Mental health interventions for suicide prevention among indigenous adolescents: a systematic review protocol.
ABSTRACT: INTRODUCTION:There are more than 370?million indigenous people from 5000 cultures living in 90 countries worldwide. Although they make up 5% of the global population, they account for 15% of the extreme poor. Youth suicide is the second leading cause of mortality among 15-29?years old and disproportionately affects indigenous youth. This research protocol pertains to a systematic review of studies that use a comparator/control group to evaluate the effectiveness of suicide interventions targeting indigenous adolescents (aged 10-19 years). METHODS AND ANALYSIS:We will conduct a systematic search on MEDLINE, EMBASE, CINAHL, LILACS and PsycINFO from inception to September 2019 to identify articles that compare mental health interventions for suicide prevention among indigenous adolescents. Two reviewers will independently determine the eligibility of each study. Studies will be assessed for methodological quality using the risk of bias tool to assess non-randomised studies of interventions. We will conduct a meta-analysis if possible and use established statistical methods to identify and control for heterogeneity where appropriate. ETHICS AND DISSEMINATION:This systematic review will use published data and does not require ethics approval. However, this review is in preparation of a feasibility study that will examine how best to support the physical and mental health of indigenous adolescents in Brazil. Ethics approval for the feasibility study was obtained from National Research Ethics Commission. Findings will be disseminated through a peer-reviewed publication and will be made available to key decision-makers with authority for indigenous health and other relevant stakeholders. PROSPERO REGISTRATION NUMBER:CRD42019141754.
Project description:INTRODUCTION:Throughout the world, indigenous peoples share traumatic colonial experiences that have caused gross inequalities for them and continue to impact every aspect of their lives. The effect of intergenerational trauma and other health disparities have been remarkable for Indigenous children and adolescents, who are at a greater risk of adverse mental health and addiction outcomes compared with non-indigenous people of the same age. Most indigenous children are exposed to addictive substances at an early age, which often leads to early initiation of substance use and is associated with subsequent physical and mental health issues, poor social and relational functioning, and occupational and legal problems. The aim of this paper is to report the protocol for the scoping review of school-based interventions for substance use prevention in Indigenous children ages 7-13 living in Canada, the USA, Australia and New Zealand. This scoping review seeks to answer the following questions: (1) What is known about indigenous school-based interventions for preventing substance use and (2) What are the characteristics and outcomes of school-based interventions for preventing substance use? METHODS AND ANALYSIS:This scoping review will use steps described by Arksey and O'Malley and Levac: (1) identifying the research question(s); (2) identifying relevant studies; (3) selecting the studies; (4) charting the data; (5) collating, summarising and reporting the results and (6) consulting with experts. Our findings will be reported according to the guidelines set by the Preferred Reporting Items for Systematic Reviews and Meta-Analyses extension for Scoping Reviews. ETHICS AND DISSEMINATION:Ethics review approval is not required for this project. Findings from this study will be presented to lay public, at scientific conferences and published in a peer-reviewed journal.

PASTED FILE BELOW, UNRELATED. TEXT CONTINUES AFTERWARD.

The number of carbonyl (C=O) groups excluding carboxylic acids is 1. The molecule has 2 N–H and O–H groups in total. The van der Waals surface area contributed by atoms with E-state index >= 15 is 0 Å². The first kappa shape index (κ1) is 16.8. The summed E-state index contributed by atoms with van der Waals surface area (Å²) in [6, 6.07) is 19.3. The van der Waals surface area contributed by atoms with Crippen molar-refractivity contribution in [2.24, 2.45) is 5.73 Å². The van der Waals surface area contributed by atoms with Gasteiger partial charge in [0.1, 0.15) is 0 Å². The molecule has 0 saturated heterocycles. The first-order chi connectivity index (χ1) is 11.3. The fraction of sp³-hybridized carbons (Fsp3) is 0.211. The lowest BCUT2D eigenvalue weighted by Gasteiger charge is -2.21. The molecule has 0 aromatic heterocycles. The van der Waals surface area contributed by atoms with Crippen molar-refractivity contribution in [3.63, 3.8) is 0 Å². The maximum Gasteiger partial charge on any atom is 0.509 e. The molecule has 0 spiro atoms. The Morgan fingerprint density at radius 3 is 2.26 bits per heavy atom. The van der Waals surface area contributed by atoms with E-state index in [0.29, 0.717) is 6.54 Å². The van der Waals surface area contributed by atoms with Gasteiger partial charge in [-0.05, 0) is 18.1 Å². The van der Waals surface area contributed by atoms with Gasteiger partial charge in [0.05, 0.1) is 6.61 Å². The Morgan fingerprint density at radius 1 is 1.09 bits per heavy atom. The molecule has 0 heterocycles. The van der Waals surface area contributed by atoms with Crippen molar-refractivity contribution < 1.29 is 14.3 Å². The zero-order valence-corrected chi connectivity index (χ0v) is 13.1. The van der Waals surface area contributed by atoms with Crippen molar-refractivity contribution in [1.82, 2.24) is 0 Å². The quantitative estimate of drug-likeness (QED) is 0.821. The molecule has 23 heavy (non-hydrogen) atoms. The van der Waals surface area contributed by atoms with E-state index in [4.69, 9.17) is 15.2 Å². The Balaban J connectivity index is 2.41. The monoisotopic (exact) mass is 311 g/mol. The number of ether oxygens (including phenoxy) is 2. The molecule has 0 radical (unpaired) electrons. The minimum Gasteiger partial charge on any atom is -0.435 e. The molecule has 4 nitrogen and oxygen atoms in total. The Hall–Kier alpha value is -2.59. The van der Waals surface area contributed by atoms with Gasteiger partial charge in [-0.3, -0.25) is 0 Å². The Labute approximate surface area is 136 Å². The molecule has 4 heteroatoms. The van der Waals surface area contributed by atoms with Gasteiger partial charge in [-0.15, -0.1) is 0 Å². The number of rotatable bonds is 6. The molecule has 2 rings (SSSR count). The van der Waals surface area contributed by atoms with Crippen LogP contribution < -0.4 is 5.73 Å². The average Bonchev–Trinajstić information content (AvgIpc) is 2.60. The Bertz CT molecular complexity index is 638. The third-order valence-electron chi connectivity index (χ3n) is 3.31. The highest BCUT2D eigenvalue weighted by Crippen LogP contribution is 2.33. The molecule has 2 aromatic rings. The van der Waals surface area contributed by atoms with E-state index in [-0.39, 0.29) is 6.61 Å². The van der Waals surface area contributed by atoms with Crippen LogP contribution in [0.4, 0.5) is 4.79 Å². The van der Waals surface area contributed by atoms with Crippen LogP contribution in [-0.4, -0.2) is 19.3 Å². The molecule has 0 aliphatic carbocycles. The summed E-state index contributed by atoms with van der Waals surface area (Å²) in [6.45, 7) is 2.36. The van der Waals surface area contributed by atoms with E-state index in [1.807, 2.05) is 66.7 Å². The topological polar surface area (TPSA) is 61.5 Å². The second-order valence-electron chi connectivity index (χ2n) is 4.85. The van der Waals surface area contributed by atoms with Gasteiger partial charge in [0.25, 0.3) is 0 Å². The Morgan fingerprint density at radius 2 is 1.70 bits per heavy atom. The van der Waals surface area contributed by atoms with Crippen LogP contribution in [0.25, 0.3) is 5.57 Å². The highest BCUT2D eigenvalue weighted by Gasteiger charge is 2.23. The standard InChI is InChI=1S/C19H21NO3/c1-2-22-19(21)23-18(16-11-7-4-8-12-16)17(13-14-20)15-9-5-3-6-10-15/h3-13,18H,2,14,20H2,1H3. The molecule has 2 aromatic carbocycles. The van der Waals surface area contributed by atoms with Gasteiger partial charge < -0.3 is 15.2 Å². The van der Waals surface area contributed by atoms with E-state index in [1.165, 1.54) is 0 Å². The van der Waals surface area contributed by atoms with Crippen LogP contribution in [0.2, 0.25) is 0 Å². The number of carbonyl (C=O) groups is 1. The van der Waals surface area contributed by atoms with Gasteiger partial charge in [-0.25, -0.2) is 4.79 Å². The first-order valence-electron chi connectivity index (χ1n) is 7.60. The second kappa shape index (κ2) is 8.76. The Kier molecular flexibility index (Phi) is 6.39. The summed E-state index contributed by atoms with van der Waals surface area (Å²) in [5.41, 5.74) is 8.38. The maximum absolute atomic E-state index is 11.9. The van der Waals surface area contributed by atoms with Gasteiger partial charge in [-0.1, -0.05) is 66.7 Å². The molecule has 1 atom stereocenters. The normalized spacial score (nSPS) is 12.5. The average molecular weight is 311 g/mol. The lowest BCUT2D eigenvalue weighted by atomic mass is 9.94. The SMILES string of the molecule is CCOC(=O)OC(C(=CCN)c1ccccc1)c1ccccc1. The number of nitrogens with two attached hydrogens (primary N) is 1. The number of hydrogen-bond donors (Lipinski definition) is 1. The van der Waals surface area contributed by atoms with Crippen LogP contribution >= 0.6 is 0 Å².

Project description:<h4>Introduction</h4>Schools have an important role in recognising and preventing self-harm and suicidal behaviour in their students, however little is known about which educational factors are associated with heightened risk. We will systematically review the existing evidence on two key educational performance indicators that are routinely collected by school administrative systems: school attendance and exclusion. We will investigate their association with self-harm and suicidal behaviour in school-age children and adolescents. Knowledge of this association could help inform suicide prevention strategies at clinical, school and population levels.<h4>Methods and analysis</h4>We will conduct a systematic search of Medline, EMBASE, PsycINFO, British Education Index and Education Resources Information Centre (ERIC) from 1 January 1990, and conduct a manual search for additional references. We aim to identify studies that explore the association between poor school attendance or exclusion and self-harm or suicidal behaviours in school-age children and adolescents. Two independent reviewers will screen titles, abstracts and full-text documents and independently extract relevant data for analysis. Study quality will be assessed using a modified Newcastle-Ottawa Scale. A descriptive analysis will be performed, and where appropriate, results will be combined in meta-analyses.<h4>Ethics and dissemination</h4>This is a systematic review of published literature, and therefore ethical approval will not be sought. We will publish reports in health and education journals, present our work at conferences focused on school mental health and communicate our findings to practitioners and managers in public health, education and child mental health.<h4>Prospero registration number</h4>CRD42018088608.